Careers education given to pupils in secondary school can be linked to higher earnings in adult life, according to researchers.
A study published in the Journal of Education and Work suggests that better-informed teenagers are likely to make more advantageous career choices.
It measures the earnings benefit as an extra £2,000 per year for every six careers sessions when aged 14 to 15.
Researchers used the British Cohort Study tracking 17,000 people.
The research, commissioned by the Education and Employers charity, found that once other factors were taken into account, such as exam results and economic background, there were higher earnings for those who had received sustained careers advice in school.
The study, by Christian Percy and Elnaz Kashefpakdela from the University of Bath, used data from the British Cohort Study which has been tracking the health, wealth and education of people since 1970.
It concluded that there was a long-lasting employment impact from careers talks and lessons.
Where there were "higher levels of employer contacts, in the form of careers talks with outside speakers", researchers found that this was linked to higher returns in the labour market.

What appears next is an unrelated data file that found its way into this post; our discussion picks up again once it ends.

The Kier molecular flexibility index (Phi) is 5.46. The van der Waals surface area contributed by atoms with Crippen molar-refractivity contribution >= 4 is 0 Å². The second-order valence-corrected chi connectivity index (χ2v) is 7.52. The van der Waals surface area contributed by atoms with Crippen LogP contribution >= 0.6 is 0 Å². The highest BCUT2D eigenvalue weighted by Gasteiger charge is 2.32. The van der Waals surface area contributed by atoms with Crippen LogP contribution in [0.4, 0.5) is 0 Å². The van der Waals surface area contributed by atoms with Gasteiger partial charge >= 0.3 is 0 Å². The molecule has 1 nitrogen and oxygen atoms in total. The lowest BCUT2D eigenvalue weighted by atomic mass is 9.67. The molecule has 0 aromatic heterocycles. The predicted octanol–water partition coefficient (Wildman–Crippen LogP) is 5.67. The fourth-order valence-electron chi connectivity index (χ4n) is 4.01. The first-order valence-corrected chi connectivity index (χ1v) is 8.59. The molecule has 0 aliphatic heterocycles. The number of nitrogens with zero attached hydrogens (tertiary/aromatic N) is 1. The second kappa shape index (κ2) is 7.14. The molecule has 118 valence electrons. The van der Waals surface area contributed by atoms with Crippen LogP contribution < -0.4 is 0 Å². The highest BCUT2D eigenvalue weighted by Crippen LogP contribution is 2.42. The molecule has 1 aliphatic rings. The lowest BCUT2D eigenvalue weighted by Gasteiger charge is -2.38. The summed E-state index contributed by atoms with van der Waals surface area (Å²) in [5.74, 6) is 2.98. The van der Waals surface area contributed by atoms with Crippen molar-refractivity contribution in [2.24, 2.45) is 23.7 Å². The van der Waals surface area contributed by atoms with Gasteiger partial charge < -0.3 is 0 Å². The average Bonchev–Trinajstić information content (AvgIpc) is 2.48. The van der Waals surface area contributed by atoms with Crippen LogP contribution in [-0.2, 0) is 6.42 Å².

They concluded that getting careers information and meeting employers in school had a "meaningful and statistically significant impact on later earnings".
Anthony Mann, director of policy and research for Education and Employers, said: "Other well-known studies have highlighted the benefits of employer engagement, but never before have we had such a robust analysis drawing on such rich data."
Nick Soar, head teacher at Bishop Challoner Catholic Federation in east London, backed the benefits of outside speakers from industry.
"The pupils love it. They ask endless questions and you can see it really brings home to them what they need to do to succeed in the workplace," he said.
CBI president Paul Drechsler said: "This report makes clear the importance and impact of great careers insights and advice from people in the business world."
Andreas Schleicher, the OECD's education director, said the study provided evidence for how "career education translates into measurable earnings advantages".
Education and Childcare Minister Sam Gyimah said the research "provides further evidence of the positive impact an employer can have on a young person's future career".